Aqua14 replied to volcomrr's response:
    Two additional thoughts on this:

    One is, you might try OTC Zegerid instead of Prilosec. Zegerid is essentially fast-acting Prilosec (it's Prilosec with baking soda added). I find that Zegerid works better for me in the morning, whereas I can use Prilosec 2 Tums at night and that's fine. Zegerid's not yet generic so it's a little more pricey than generic Prilosec, but you might try Zegerid for a week and see how you do.

    The other is, if you haven't been to a GI doc yet, think about doing that. The concern would be damage to your esophagus from the reflux. Also the GI doc might have different medications for you to sample.

    Re: the albuterol, some people find that the new propellant used nowdays in inhalers (HFA instead of the old CFC) actually makes their breathing worse. It doesn't bother me, but there are lots of other folks on this board who have difficulties with it, so you're not alone in that.

    Hopefully these thoughts help you. Take care. Judy
    choo_chu replied to volcomrr's response:
    Inhalers can irritate gastric reflux, too.
    sgbl88 responded:
    Has anyone discussed vocal cord dysfunction with you? Some VCD patients describe the symptoms you do with that. It is treated with speach therapy.

    The association with you picking up snuff is interesting. You should really consider stopping that. The incidence of throat cancer from it is very high.

    Feel better.
    volcomrr replied to Aqua14's response:
    Thanks, I'll take a look at the Zegerid. I'll consider the GI doc as well, as I have been for a while.
    volcomrr replied to sgbl88's response:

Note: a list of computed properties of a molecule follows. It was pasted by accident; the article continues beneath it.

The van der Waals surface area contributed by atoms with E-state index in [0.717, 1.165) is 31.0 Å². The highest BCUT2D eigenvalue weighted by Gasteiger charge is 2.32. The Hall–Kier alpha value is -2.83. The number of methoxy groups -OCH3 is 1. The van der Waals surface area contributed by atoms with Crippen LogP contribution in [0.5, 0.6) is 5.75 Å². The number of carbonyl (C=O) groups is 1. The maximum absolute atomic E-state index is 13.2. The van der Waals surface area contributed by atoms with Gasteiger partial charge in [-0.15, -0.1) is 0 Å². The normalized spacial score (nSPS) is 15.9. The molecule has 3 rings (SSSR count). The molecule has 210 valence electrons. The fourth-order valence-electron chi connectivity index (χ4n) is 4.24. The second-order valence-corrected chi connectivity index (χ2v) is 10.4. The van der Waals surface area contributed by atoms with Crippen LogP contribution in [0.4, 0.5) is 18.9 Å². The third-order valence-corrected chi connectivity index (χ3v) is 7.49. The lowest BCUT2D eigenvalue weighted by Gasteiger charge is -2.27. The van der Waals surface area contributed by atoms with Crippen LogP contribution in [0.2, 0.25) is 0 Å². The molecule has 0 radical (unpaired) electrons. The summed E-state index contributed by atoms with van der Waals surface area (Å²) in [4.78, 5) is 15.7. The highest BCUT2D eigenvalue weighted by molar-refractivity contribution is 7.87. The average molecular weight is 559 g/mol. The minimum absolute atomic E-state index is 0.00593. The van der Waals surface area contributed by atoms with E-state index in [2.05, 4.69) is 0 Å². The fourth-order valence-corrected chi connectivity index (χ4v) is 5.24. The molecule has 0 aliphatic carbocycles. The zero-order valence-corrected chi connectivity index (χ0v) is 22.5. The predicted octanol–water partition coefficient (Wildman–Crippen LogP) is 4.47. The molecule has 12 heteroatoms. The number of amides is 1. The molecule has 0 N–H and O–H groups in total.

Yes, that's the reason that I had the endoscopy done (the camera that goes through the nose down to the vocal chords). While my symptoms were present (and are always present 24/7) they said that my vocal chords were open through the different sound tests so they didn't think I had VCD.

    In my OP I stated that this constant constricted breathing had happened before, around the same time that I started dipping, which was within a month. I discussed this with the doc and he said he didn't think that dipping for less than a month would have caused anything that quick.
    Aqua14 replied to volcomrr's response:
    I had one more thought, triggered by what choo_chu posted: bronchodilators, especially long-acting bronchodilators (such as the one in Symbicort), can promote acid reflux by relaxing the lower esophageal sphincter (LES), which is the valve at the bottom of the esophagus that closes off to prevent stomach acid from refluxing.

    Some believe that the incidence of reflux in asthma patients is so high simply because the frequent use of bronchodilators permanently relaxes the LES.

    Just a thought, hope it helps. Judy
    Mathchickie replied to Aqua14's response:
    You are absolutely right, Judy. Symbicort is an amazing drug for me, but it causes such severe reflux I can take it only occasionally. My allergist claimed he'd never heard of reflux as a side effect of bronchiodilators, and my GI doctor has nothing to offer except PPIs, which are only partly effective.

    The reflux drugs that actually act on the LES tend to worsen asthma. (Baclofen, Reglan.)

    On the flip side, undertreated asthma can also cause reflux. The coughing, the violent movement of the diaphragm... My reflux was under pretty good control, then I developed asthma and I haven't been able to control it since.

    And then reflux comes back around and irritates the lungs. Vicious cycle.
    sgbl88 replied to Mathchickie's response:
    Thanks ladies. I hadn't thought about that, but it makes sense. Breathing is too difficult sometimes.


    BTW - day 12 of pred and I am finally starting to cough.
    Aqua14 replied to Mathchickie's response:
    Thanks Mathchickie, I didn't know that about the reflux drugs nor that asthma symptoms can promote asthma.

    The other thing that came to mind (OT for this poster) is that I've read that exercise can also cause reflux. Oh, but I'm NOT gonna give up my exercise, no way!

    So thanks for the info! Judy
    Aqua14 replied to Aqua14's response:
    Ack, I meant to say "asthma symptoms can promote reflux." D'oh!
    Mathchickie replied to Aqua14's response:
    The exercises that are most likely to trigger reflux are ones that involve inverting the upper body, putting pressure on the abdomen, or squeezing the abdominal muscles. Stomach crunches are not so good, for example.

    I've never heard of people getting reflux from, say, brisk walking.